Shares of Adani Ports fell nearly 5 per cent today despite Citi assigning a buy call on the Adani Group firm. Citi gave a target price of Rs 981, a 35 per cent upside over the previous closing price of Rs 726.40 on BSE. Citi in a note said the firm reiterated FY23E volume guidance of 350-360 million tonnes and underlined April/May volumes were in line with guidance.
The management of the company also emphasised on being net free cash flow positive, maintaining a comfortable leverage ratio, investment-grade rating, and 20-25 per cent dividend payout ratio, the brokerage added.
Shares of Adani Ports touched an intraday low of Rs 688.95, falling 5.16 per cent on BSE amid a bloodbath in the broader markets. The stock opened with a loss of 2.26 per cent at Rs 710 today.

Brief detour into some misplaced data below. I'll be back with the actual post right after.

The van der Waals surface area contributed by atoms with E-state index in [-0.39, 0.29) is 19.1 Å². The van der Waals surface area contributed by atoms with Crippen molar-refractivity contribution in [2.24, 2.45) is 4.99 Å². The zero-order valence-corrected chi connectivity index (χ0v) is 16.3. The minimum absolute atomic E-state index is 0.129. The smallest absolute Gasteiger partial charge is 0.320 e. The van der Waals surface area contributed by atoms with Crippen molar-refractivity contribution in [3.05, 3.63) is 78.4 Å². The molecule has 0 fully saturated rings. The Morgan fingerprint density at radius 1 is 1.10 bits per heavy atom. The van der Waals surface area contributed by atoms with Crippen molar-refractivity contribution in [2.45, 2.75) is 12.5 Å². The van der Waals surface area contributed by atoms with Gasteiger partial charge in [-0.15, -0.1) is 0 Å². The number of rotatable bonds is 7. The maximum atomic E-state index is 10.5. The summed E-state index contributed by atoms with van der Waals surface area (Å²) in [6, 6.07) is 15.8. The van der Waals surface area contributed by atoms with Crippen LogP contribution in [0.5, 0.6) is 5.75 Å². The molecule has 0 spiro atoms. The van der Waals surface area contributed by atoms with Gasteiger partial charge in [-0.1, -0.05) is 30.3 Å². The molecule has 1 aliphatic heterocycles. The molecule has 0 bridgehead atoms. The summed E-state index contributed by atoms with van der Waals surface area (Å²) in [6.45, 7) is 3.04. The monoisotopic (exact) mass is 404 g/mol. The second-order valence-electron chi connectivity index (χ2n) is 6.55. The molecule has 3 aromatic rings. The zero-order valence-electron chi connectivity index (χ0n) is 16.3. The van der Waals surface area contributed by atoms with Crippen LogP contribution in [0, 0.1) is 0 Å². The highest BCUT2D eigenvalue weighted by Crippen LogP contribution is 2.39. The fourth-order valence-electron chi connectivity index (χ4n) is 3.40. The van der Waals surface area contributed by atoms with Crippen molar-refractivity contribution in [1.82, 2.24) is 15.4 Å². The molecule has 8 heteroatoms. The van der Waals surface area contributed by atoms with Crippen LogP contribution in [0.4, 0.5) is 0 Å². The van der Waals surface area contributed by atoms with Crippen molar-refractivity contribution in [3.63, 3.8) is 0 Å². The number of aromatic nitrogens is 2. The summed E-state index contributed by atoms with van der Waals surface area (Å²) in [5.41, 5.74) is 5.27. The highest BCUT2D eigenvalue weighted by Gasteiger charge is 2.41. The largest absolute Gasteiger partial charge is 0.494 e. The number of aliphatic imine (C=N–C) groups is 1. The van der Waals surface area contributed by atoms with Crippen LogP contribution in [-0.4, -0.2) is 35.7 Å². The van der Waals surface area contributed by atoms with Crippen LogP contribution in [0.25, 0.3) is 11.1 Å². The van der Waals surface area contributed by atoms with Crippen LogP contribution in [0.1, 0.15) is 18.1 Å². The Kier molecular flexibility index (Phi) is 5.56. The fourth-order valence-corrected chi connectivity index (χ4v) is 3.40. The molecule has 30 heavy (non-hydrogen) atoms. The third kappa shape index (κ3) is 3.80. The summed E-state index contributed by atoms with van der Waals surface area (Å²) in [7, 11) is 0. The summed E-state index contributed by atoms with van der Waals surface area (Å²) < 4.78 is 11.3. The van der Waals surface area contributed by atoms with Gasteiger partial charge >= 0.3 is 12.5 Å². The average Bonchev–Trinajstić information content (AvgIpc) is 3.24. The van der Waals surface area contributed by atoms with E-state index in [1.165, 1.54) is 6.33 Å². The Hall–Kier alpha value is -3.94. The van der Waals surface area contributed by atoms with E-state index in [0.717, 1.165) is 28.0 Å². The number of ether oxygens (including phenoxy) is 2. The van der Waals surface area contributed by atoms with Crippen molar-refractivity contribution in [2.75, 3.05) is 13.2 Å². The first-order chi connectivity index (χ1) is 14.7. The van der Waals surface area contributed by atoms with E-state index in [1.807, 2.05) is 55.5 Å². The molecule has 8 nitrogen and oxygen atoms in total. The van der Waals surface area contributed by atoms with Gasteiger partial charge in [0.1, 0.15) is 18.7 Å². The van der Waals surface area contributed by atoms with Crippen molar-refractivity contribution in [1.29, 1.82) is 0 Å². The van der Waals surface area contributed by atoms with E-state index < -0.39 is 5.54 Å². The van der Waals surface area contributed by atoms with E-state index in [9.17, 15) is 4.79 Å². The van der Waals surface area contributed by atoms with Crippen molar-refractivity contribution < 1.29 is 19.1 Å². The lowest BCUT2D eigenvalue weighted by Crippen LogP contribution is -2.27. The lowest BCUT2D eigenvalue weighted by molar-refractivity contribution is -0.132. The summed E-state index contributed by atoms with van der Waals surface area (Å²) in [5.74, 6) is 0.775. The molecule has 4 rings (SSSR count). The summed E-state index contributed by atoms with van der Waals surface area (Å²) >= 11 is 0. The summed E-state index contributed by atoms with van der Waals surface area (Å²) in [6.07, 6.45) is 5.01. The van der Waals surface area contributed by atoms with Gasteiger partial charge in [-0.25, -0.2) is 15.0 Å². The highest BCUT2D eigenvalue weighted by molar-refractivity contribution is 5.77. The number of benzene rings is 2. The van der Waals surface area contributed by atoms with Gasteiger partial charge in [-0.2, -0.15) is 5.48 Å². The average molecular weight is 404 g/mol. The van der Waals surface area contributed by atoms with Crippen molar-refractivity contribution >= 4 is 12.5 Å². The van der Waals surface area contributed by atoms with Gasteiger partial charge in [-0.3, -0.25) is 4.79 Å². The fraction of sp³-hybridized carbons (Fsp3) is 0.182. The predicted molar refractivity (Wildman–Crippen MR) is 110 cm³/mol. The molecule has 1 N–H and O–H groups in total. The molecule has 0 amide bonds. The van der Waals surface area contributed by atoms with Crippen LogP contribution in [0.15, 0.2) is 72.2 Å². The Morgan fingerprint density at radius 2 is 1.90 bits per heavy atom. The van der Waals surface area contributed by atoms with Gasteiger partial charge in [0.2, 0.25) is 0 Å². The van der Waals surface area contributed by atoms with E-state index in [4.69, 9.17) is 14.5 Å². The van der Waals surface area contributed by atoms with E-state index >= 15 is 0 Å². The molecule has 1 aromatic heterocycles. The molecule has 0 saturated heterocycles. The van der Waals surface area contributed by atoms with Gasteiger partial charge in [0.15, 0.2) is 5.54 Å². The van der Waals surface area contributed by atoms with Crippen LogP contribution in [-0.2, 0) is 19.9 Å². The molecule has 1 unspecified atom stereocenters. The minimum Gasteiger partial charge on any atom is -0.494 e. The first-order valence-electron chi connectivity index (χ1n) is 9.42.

Adani Ports stock is trading lower than 5-day, 20-day, 50-day, 100-day and 200-day moving averages. Adani Ports share has lost 17.2 per cent in one year and fallen 5 per cent since the beginning of this year. The market cap of the firm fell to Rs 1.46 lakh crore on BSE. Total 1.74 lakh shares of the firm changed hands amounting to a turnover of Rs 12.22 crore on BSE.
The large-cap share hit a 52-week high of Rs 924.65 on April 27, 2022 and a 52-week low of Rs 638 on June 18, 2021.
In the fourth quarter of last fiscal, net profit fell 21.8 per cent to Rs 1,033.02 crore against Rs 1,320.69 crore in the corresponding quarter a year ago.
However, total income climbed 8.5 per cent at Rs 4,417.87 crore in Q4 from Rs 4,072.42 crore in the year-ago period. The company said it achieved a total cargo volume of 312 MMT, a growth of 26 per cent year-on-year. Its consolidated EBITDA (excluding Gangavaram) grew by 22 per cent to Rs 9,811 crore on the back of 27 per cent growth in revenue, it said.
The company added that acquisitions worth Rs 11,400 crore were made while maintaining the credit quality.
Meanwhile, Sensex crashed 1,714 points to 52,588 and Nifty declined 504 points to 15,697 in the late afternoon trade.
Copyright©2022 Living Media India Limited. For reprint rights: Syndications Today